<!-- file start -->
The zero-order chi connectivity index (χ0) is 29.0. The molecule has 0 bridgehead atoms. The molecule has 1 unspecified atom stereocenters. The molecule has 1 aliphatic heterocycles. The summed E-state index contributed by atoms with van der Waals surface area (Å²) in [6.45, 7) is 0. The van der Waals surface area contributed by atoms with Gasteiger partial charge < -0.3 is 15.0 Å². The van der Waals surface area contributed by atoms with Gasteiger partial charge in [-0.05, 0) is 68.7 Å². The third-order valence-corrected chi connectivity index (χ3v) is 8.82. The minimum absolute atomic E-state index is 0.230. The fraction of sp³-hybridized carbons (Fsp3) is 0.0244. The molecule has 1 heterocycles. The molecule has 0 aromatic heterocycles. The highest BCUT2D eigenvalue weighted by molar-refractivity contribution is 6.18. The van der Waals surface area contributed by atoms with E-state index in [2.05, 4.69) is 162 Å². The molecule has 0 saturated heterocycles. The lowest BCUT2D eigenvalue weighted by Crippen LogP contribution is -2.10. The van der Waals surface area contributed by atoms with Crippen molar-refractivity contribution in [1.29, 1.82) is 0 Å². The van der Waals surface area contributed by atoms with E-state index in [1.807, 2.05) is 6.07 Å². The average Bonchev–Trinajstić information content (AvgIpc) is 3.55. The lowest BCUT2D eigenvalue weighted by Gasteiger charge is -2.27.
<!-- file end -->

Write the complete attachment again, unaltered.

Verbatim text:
The zero-order chi connectivity index (χ0) is 29.0. The molecule has 0 bridgehead atoms. The molecule has 1 unspecified atom stereocenters. The molecule has 1 aliphatic heterocycles. The summed E-state index contributed by atoms with van der Waals surface area (Å²) in [6.45, 7) is 0. The van der Waals surface area contributed by atoms with Gasteiger partial charge < -0.3 is 15.0 Å². The van der Waals surface area contributed by atoms with Gasteiger partial charge in [-0.05, 0) is 68.7 Å². The third-order valence-corrected chi connectivity index (χ3v) is 8.82. The minimum absolute atomic E-state index is 0.230. The fraction of sp³-hybridized carbons (Fsp3) is 0.0244. The molecule has 1 heterocycles. The molecule has 0 aromatic heterocycles. The highest BCUT2D eigenvalue weighted by molar-refractivity contribution is 6.18. The van der Waals surface area contributed by atoms with E-state index in [2.05, 4.69) is 162 Å². The molecule has 0 saturated heterocycles. The lowest BCUT2D eigenvalue weighted by Crippen LogP contribution is -2.10. The van der Waals surface area contributed by atoms with Crippen molar-refractivity contribution in [1.29, 1.82) is 0 Å². The van der Waals surface area contributed by atoms with E-state index in [1.807, 2.05) is 6.07 Å². The average Bonchev–Trinajstić information content (AvgIpc) is 3.55. The lowest BCUT2D eigenvalue weighted by Gasteiger charge is -2.27.